When a police officer commits a crime, whether on or off duty, people feel worried. We want police to be exemplary; people we can look up to; good guys in our fight against the baddies. So how do you feel to discover that members of the police, convicted of serious crimes, routinely keep their jobs in the force?
This emerged from an appeal judgment delivered on Tuesday, dealing with the rape of a 13-year-old girl by a detective in 1998.
He was charged, convicted and, appropriately, discharged from the police. When the girl came of age, she sued the minister of safety and security, saying the minister, as the detective's ultimate boss, was vicariously liable for the actions of her attacker.
The appeal court's decision in the case is important. But it's also significant in that it allows a wider public to discover just how lax police standards have become.
During the rape trial of the former George detective, Allister van Wyk, it emerged that he already had a criminal record, including a conviction of assault with intent to do grievous bodily harm; another of negligent discharge of a firearm while under the influence; and another for assault.
Despite these convictions, he rose through the ranks, ultimately becoming a detective - an officer who had "vast police powers" and "limited control by his superiors", as one judge put it. And this wasn't merely an oversight or a failure by someone to read his files.
One of his bosses at the time of the original trial clarified the position. This officer - he has since left the police - carried significant rank as provincial commander: general investigations.
In command of all Western Cape detectives, this was a man who should know what he was talking about. Asked whether he was surprised that Van Wyk was kept on in the police given his tarnished record, this officer replied: "(T)here are guys who have done worse things who have stayed on in the (police) service." He added that an officer would not be put on operational duties only when he or she was declared unfit to carry a firearm.
The public is supposed to trust the police, but how is that possible, given this officially sanctioned presence in their midst of known criminals? The majority in this week's judgment found that the minister does not have vicarious liability for this rape because the detective was off duty.
Leaving that question aside, it must be the minister's responsibility to ensure policies in terms of which criminal members of the police are sacked. That such a rule does not exist must make it more likely that a criminal among the police will rape or otherwise attack members of the public.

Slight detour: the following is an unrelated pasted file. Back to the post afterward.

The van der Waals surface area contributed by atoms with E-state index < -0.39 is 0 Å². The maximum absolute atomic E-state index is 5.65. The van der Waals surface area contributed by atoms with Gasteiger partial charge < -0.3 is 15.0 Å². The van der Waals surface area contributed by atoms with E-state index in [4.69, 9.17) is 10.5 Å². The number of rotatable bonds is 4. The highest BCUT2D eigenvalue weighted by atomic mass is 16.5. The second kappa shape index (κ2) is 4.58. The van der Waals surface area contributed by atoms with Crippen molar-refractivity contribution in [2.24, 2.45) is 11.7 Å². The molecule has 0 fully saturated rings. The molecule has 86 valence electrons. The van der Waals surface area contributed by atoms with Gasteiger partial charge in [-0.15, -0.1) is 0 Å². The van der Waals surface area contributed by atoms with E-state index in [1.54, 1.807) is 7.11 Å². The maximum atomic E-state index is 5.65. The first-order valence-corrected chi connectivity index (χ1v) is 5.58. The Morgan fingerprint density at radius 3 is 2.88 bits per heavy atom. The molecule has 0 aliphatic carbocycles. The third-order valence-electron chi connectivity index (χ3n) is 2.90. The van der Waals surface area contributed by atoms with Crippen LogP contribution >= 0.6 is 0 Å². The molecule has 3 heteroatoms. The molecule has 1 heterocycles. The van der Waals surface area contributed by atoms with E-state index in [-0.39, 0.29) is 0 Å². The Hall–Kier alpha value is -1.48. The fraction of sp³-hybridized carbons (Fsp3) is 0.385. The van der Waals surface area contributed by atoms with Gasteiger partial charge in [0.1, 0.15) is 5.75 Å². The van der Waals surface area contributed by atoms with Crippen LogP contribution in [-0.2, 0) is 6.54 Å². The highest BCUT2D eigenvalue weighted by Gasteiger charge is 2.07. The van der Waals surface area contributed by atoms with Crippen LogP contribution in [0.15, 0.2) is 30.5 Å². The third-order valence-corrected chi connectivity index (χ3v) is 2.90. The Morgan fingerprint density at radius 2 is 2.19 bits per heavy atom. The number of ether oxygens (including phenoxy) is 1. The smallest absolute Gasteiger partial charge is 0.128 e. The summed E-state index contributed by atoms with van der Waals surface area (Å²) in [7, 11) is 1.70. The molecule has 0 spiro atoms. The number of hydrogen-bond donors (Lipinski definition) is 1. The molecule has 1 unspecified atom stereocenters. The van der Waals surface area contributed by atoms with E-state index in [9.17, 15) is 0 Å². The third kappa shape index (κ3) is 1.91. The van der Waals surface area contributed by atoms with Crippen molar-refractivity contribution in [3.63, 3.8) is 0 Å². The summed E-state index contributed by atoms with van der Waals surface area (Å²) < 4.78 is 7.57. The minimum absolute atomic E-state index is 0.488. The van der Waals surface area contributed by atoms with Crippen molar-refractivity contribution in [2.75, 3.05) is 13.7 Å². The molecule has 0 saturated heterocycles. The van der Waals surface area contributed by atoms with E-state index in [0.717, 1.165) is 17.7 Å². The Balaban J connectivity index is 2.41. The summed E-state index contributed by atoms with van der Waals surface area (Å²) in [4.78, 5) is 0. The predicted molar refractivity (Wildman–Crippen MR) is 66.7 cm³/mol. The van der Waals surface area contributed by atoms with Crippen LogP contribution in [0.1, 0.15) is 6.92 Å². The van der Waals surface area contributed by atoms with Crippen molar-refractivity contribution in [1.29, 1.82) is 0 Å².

Some years ago the Constitutional Court decided a case in which a woman was raped by three on-duty officers, holding the minister vicariously liable.
This week's case concerned a detective who was off duty but on standby or on call. The exact meaning and significance of these terms were much debated and ultimately even the five appeal judges did not agree. V
an Wyk was on standby after he ended work on the day of the rape, but he was not called out.
That night he went drinking at a club with friends, taking the official but unmarked police car even though this was against the rules. He found a girl at the club, stranded and without a lift, offered to take her home and raped her along the way.
All five judges agreed that he was on standby at the time of the attack. But two held that by using an official car and offering the girl a lift when she needed help he had "subjectively placed himself on official duty". They added: "And once he did, he assumed the status and obligations of an on-duty police officer."
In the view of the majority three judges, however, while a detective is between shifts and until he or she is called upon to resume duty, that police officer "is not subject to the control of his or her employer" and the minister was therefore not responsible. It's a disagreement that could yet be considered by the Constitutional Court.
And if it is, that court should surely also deal with the problem of criminal cops being allowed to stay in the police.